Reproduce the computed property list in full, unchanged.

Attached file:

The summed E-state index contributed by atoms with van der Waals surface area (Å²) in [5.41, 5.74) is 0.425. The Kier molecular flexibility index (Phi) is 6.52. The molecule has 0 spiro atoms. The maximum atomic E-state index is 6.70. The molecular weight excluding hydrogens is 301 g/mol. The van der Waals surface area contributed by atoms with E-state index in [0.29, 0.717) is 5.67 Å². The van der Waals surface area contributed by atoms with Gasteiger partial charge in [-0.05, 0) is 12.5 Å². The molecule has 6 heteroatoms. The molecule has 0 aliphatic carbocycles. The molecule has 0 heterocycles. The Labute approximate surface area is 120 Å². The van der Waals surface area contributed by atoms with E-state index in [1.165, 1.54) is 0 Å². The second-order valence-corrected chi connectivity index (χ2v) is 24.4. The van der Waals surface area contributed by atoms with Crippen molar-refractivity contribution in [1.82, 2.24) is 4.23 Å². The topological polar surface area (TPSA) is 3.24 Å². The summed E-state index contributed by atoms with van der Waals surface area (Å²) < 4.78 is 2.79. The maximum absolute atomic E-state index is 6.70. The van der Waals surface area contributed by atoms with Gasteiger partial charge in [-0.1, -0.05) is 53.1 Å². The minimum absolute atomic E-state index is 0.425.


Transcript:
The summed E-state index contributed by atoms with van der Waals surface area (Å²) in [5.41, 5.74) is 0.425. The Kier molecular flexibility index (Phi) is 6.52. The molecule has 0 spiro atoms. The maximum atomic E-state index is 6.70. The molecular weight excluding hydrogens is 301 g/mol. The van der Waals surface area contributed by atoms with E-state index in [0.29, 0.717) is 5.67 Å². The van der Waals surface area contributed by atoms with Gasteiger partial charge in [-0.05, 0) is 12.5 Å². The molecule has 6 heteroatoms. The molecule has 0 aliphatic carbocycles. The molecule has 0 heterocycles. The Labute approximate surface area is 120 Å². The van der Waals surface area contributed by atoms with E-state index in [1.165, 1.54) is 0 Å². The second-order valence-corrected chi connectivity index (χ2v) is 24.4. The van der Waals surface area contributed by atoms with Crippen molar-refractivity contribution in [1.82, 2.24) is 4.23 Å². The topological polar surface area (TPSA) is 3.24 Å². The summed E-state index contributed by atoms with van der Waals surface area (Å²) < 4.78 is 2.79. The maximum absolute atomic E-state index is 6.70. The van der Waals surface area contributed by atoms with Gasteiger partial charge in [-0.1, -0.05) is 53.1 Å². The minimum absolute atomic E-state index is 0.425.